1. Tony White says:

    There will always be trash. You made the right call, Hasso: just stop and pick it up.

  2. Larry Schmale says:

    As it’s been said…there will always be trash. Watching the garbage truck pick up my trash can and dumping it into his truck, garbage came out and on the ground. I picked it up later. Done! No need to pay the government .05 cents more for the privilege of using a plastic bag everytime I go out to shop. If you want a solution to all the blowing bags it’s simple and your not taxed for it……when your done using your bag, just tie the bag into a large double knot! It will stay where if falls and not blow in a tree at the first gust of wind.
    Please….no more taxes for government! Thanx. Larry

    • Bob Woods says:

      You may be responsible Larry, but a whole lot of people are not.

      Somebody has to clean this stuff up. And the problem is a lot worse than you think.

  3. centrist says:

    Catchy title. Nice touch
    Also nice to see that Johnny Horizon is still on the job.
    Thanks all for the effort

  4. Bob Woods says:

    Watch this short video that was on the news a couple of days ago… Runs about a minute.


  5. Dan says:

    Gee maybe we could get all theose environmentalists that pushed these bags on us in the late 80’s early 90’s and ruined the economy of a renewable resource that seems to be all the rage now……..TREES!!! Not having a plan and process for a great idea at the time of implementation….is a future headache in the making. Where’s the aspirin.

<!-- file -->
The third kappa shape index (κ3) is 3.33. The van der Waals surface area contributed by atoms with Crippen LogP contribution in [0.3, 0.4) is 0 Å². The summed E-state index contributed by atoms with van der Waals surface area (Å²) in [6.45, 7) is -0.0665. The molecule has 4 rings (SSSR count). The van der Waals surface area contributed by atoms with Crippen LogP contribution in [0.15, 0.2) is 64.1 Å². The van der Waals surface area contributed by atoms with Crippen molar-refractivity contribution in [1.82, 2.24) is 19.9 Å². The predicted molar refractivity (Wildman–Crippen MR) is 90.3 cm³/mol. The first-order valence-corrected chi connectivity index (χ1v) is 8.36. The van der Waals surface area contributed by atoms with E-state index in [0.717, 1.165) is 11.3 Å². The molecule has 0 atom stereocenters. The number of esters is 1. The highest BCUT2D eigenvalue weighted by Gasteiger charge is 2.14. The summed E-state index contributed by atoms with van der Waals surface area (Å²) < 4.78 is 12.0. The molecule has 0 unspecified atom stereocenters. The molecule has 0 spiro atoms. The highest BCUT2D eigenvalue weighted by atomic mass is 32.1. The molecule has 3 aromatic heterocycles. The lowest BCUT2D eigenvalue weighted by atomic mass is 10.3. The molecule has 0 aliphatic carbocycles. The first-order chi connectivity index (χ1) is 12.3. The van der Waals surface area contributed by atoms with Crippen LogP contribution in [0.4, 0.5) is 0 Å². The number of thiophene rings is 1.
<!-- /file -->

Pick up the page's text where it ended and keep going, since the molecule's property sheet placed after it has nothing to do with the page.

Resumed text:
• centrist says:

      Never experienced any enviro-pressure to do away with paper bags. The market dwindled because of cost. Bag-for-bag plastic won out for cost, storage space, and shipping cost.
      If there was any enviro-pressure, it was recycle content. At my place, margin wasn’t good to sort out the dynamics of the new product. Besides that, a southern fiber makes a better bag and grows fast enough to be farmed with a short cycle.
      One last point, it didn’t help that wood cost went up because harvest exceeded growth, exacerbated by a 20+ year gap in replanting.